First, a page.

As critic H. Bruce Franklin rightly points out in his 1980 book Robert A. Heinlein: America as Science Fiction, the writer's "right-wing" militarism actually reflects the liberal ideology of John F. Kennedy, who was elected president a year after the novel was published. The armed force in Starship Troopers anticipates the creation of the elite Green Berets; Kennedy's signature "Ask not what your country can do for you" speech also seems to come straight out of the novel. Written as Heinlein's 13th in a juvenile series for Scribner's (a series celebrating the conquest of space whose first filmic incarnation was the 1950 Destination Moon, adapted from Rocket Ship Galileo), the book was rejected for its extreme and unapologetic militarism, then published as an adult novel by Putnam. It's another indication of how much we've changed in 38 years that adults in 1959 had the quaint notion of shielding teenage boys from this sort of thing--though the novel lacked most of the movie's graphic gore (which is now aimed at them).
Franklin also points out that Starship Troopers--which is as steeped in cold war ideology as Heinlein's 1951 The Puppet Masters, and thus in striking contrast to his neo-hippie and neo-communist Stranger in a Strange Land (1961)--suggests that the alien bugs represent Chinese communists and that another humanoid race (the "Skinnies," omitted in the movie) reflects Russian communists. In fact the novel is crammed with pompous lectures about the communist menace and the errors of Karl Marx, most of them linked to the bugs' "hive" mentality--which makes it all the more ironic that the classless military utopia Heinlein proffers as an ideal alternative is no less socialist and totalitarian. The movie actually intensifies this paradox by showing how impossible it is for Johnny to speak to his girlfriend or his parents on the videophone without all his bunk mates being present.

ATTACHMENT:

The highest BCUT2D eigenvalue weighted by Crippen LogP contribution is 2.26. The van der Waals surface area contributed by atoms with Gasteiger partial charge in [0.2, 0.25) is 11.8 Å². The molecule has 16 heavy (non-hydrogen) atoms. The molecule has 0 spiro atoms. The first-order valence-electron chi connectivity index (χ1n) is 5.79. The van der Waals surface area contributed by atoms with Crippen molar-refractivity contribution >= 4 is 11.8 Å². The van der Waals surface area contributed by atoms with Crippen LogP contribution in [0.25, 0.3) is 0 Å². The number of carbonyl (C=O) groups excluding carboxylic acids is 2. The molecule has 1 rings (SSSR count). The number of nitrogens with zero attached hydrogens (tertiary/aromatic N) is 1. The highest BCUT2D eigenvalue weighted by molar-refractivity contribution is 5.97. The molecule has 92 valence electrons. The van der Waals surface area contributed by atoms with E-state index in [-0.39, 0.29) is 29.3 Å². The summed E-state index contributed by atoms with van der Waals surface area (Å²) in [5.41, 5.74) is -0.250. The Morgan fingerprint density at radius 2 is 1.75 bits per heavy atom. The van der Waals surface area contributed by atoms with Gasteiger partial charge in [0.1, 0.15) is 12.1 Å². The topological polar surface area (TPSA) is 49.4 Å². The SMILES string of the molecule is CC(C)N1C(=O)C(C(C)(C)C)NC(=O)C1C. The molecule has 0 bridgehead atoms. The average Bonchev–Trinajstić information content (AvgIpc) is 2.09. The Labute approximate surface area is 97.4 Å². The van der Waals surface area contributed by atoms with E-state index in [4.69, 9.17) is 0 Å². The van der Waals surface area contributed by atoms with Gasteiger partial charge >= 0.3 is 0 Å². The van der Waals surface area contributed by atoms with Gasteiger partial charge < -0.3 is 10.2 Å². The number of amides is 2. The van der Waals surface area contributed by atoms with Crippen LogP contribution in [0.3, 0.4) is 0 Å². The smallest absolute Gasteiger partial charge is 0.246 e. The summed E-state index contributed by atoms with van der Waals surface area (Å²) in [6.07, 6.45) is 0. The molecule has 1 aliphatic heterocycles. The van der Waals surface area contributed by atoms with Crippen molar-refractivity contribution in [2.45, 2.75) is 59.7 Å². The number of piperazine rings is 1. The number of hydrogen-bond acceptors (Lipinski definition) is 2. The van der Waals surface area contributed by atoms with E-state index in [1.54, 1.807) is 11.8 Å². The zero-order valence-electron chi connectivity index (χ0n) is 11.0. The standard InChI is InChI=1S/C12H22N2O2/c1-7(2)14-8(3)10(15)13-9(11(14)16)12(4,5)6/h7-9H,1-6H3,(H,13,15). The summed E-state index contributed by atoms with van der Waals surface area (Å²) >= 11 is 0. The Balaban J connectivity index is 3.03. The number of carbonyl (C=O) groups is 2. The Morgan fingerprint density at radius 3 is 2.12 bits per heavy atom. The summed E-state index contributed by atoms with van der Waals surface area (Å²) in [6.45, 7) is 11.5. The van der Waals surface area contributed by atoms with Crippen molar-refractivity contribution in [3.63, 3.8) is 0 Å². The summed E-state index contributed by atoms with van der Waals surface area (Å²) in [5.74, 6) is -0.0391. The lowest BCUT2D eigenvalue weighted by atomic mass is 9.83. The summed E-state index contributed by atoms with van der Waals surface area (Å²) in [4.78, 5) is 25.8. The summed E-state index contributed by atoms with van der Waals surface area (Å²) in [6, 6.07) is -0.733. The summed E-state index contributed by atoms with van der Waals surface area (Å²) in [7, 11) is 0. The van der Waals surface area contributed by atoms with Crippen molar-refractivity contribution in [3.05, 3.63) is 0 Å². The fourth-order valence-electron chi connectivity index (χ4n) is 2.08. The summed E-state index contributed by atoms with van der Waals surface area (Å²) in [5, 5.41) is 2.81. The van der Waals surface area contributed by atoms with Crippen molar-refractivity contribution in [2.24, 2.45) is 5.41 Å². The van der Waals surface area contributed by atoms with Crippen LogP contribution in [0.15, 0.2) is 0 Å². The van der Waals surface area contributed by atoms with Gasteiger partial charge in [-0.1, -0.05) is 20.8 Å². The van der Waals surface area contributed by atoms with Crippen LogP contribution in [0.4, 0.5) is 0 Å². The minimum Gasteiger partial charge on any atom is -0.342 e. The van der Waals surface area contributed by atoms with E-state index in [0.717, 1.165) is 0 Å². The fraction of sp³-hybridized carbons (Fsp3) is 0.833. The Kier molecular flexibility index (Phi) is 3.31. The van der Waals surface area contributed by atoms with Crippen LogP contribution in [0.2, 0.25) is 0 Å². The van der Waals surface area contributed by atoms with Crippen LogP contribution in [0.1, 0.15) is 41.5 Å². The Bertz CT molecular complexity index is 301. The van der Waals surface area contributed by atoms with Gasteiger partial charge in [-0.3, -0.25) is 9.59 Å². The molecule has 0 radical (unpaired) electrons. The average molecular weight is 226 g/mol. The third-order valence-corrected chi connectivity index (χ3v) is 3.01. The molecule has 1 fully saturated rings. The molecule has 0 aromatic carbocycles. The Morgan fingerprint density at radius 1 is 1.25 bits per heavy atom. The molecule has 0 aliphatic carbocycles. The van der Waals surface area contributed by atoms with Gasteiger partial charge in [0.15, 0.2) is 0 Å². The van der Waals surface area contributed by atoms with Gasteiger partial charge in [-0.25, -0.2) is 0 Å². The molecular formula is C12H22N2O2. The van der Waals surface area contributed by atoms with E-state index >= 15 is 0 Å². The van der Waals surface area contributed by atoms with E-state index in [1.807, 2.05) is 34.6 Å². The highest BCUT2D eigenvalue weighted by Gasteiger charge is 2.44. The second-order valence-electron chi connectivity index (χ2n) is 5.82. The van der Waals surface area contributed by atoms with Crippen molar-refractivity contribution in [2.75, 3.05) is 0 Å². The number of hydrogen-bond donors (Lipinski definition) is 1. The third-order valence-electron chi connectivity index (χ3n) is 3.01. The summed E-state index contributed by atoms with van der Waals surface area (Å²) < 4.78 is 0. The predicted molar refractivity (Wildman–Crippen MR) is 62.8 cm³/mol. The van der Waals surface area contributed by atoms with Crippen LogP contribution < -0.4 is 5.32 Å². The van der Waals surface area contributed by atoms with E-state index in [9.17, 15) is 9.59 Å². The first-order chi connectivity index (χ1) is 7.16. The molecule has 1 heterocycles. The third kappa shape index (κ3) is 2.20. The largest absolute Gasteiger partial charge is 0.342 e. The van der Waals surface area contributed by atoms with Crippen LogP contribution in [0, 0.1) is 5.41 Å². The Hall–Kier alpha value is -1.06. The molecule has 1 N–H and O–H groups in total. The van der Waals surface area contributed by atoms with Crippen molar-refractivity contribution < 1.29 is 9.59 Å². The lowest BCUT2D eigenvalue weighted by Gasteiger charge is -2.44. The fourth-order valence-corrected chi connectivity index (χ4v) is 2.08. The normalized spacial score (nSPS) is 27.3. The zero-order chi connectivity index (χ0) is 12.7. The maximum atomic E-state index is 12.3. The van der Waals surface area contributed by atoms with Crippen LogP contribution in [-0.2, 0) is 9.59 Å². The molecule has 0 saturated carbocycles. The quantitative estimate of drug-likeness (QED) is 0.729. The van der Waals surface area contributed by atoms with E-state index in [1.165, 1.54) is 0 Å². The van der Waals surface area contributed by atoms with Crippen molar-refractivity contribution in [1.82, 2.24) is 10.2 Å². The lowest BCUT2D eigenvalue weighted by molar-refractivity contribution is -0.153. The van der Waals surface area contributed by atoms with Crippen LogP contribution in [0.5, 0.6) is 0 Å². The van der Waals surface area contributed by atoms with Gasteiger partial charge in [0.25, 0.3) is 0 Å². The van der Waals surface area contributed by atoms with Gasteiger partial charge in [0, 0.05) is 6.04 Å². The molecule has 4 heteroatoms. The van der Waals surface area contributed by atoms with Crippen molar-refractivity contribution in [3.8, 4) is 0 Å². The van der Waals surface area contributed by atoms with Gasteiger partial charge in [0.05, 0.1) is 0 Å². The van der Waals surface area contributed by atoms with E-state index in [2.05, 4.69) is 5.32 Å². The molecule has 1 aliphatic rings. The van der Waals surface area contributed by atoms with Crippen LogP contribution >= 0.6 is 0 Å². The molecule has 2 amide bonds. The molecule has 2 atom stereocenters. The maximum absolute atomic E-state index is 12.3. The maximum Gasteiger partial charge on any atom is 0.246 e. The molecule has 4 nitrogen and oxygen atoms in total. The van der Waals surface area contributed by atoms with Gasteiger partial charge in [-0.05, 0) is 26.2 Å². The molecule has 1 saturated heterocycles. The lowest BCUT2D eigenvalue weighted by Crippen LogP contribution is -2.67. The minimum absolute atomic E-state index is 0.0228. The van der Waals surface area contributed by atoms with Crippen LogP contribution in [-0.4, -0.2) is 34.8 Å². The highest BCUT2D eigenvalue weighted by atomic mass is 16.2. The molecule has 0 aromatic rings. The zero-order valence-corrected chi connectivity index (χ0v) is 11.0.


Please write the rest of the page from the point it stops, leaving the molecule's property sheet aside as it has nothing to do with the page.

Neither that or Stranger In a Strange Land are really great books but knowing that they were written by the same guy at the same time makes them both more interesting. If memory serves he interrupted Stranger to write Troopers after being alarmed by the U.S. signing a treaty restricting nuclear weapon testing.
Hey you know what other sci-fi novel I've never read? 1984. I keep meaning to (and I have copy of it) but it always feels like it's going to end up being something I needed to have read 20 years ago to really fall in love with. I'm sure lots of the other books I read are actually much worse, but at least I'm curious about those in a way that it's hard to be about something as over-referenced as 1984. Honestly there are a few golden age L. Ron Hubbard novels that feel like a higher priority. *dodges a shower of rotten vegetables* No way am I reading his later billion-page-monstrosities though.
This one was his biggest contemporary hit
These two, which were reprinted together numerous times, have reputations good enough to have survived the general realization that they their author ended up turning into a real life supervillian.
Fear, in particular, got praise from normal-people-authors
It looks like this cover is trying to confuse us with the huge "Stephen King" and no mention of the actual author.